Histologic and receptor analysis of primary and secondary vestibulodynia and controls: a prospective study

Am J Obstet Gynecol. 2010 Jun;202(6):614.e1-8. doi: 10.1016/j.ajog.2010.01.028. Epub 2010 Apr 28.


Objective: The objective of the study was to assess the association between hormone receptor densities, pain nerves, and inflammation in vestibulodynia patients.

Study design: In a prospective study, tender and nontender biopsies from 10 primary and 10 secondary vestibulodynia patients were compared with biopsies in 4 nontender controls. Hormone receptors were evaluated using immunohistochemistry for estrogen receptor-alpha and -beta, androgen, and progesterone receptors. Inflammation, nerves, and mast cells were assessed histologically. Statistical analysis was by Fisher's exact test, analysis of variance, paired Student t test, and Wilcoxon rank test.

Results: Tender sites from primary vestibulodynia had increased nerve density compared with secondary and control biopsies (P = .01). Tender sites in secondary vestibulodynia had more lymphocytes than tender primary sites and control biopsies (P < .0001). Mast cells were increased in tender sites compared with nontender and controls. There were no differences in hormone receptor expression.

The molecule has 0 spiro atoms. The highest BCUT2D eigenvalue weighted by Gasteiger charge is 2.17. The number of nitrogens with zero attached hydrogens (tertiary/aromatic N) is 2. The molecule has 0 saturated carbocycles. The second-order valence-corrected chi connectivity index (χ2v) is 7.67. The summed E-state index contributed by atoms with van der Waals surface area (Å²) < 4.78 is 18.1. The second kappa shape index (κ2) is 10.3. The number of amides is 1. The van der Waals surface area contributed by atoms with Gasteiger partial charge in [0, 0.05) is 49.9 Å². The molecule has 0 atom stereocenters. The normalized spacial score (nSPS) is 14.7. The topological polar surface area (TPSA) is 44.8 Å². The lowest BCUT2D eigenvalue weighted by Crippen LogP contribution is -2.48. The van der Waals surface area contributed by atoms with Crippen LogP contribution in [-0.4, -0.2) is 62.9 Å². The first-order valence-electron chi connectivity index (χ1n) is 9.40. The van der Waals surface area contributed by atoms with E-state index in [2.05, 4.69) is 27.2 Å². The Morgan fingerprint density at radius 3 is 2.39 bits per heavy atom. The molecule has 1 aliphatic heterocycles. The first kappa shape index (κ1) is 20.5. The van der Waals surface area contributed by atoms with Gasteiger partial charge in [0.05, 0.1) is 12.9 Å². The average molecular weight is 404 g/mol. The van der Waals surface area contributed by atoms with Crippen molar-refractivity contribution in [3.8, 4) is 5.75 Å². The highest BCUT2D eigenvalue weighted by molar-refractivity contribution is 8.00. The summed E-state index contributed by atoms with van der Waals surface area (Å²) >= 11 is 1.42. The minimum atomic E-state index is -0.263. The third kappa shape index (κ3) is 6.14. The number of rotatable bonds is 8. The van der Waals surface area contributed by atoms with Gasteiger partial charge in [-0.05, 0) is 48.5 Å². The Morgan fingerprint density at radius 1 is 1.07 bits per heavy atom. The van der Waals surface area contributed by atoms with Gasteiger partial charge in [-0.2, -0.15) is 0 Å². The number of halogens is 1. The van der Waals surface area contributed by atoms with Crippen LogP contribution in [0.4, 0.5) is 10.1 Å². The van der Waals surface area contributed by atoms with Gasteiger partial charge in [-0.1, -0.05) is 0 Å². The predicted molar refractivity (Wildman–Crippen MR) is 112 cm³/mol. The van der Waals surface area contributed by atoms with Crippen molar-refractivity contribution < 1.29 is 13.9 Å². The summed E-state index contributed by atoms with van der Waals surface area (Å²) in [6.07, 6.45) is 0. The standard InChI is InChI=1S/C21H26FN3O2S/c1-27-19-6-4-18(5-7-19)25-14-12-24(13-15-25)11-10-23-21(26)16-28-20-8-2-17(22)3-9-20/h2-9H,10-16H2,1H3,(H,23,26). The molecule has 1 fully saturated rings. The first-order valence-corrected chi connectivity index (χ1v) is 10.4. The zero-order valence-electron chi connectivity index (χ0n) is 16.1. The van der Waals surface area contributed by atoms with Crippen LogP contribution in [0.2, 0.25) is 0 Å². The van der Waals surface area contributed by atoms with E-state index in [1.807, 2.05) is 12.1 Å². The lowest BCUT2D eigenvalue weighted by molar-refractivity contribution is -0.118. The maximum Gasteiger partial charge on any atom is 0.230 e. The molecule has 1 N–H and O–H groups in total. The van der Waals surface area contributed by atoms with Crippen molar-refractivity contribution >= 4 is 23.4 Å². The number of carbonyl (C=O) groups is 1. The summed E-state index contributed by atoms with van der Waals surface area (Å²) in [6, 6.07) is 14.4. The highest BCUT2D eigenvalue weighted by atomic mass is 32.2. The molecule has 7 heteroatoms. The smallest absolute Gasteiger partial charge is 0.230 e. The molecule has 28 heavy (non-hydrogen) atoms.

Conclusion: Markers of inflammation differed between primary and secondary vestibulodynia and controls.

Publication types

  • Research Support, Non-U.S. Gov't

MeSH terms

  • Adult
  • Analysis of Variance
  • Estradiol / blood
  • Estrogen Receptor alpha / metabolism
  • Estrogen Receptor beta / metabolism
  • Female
  • Humans
  • Immunohistochemistry
  • Inflammation / metabolism
  • Inflammation / pathology
  • Mast Cells / metabolism
  • Mast Cells / pathology
  • Middle Aged
  • Progesterone / blood
  • Prospective Studies
  • Receptors, Androgen / metabolism
  • Receptors, Progesterone / metabolism
  • Vulvodynia / metabolism*
  • Vulvodynia / pathology


  • Estrogen Receptor alpha
  • Estrogen Receptor beta
  • Receptors, Androgen
  • Receptors, Progesterone
  • Progesterone
  • Estradiol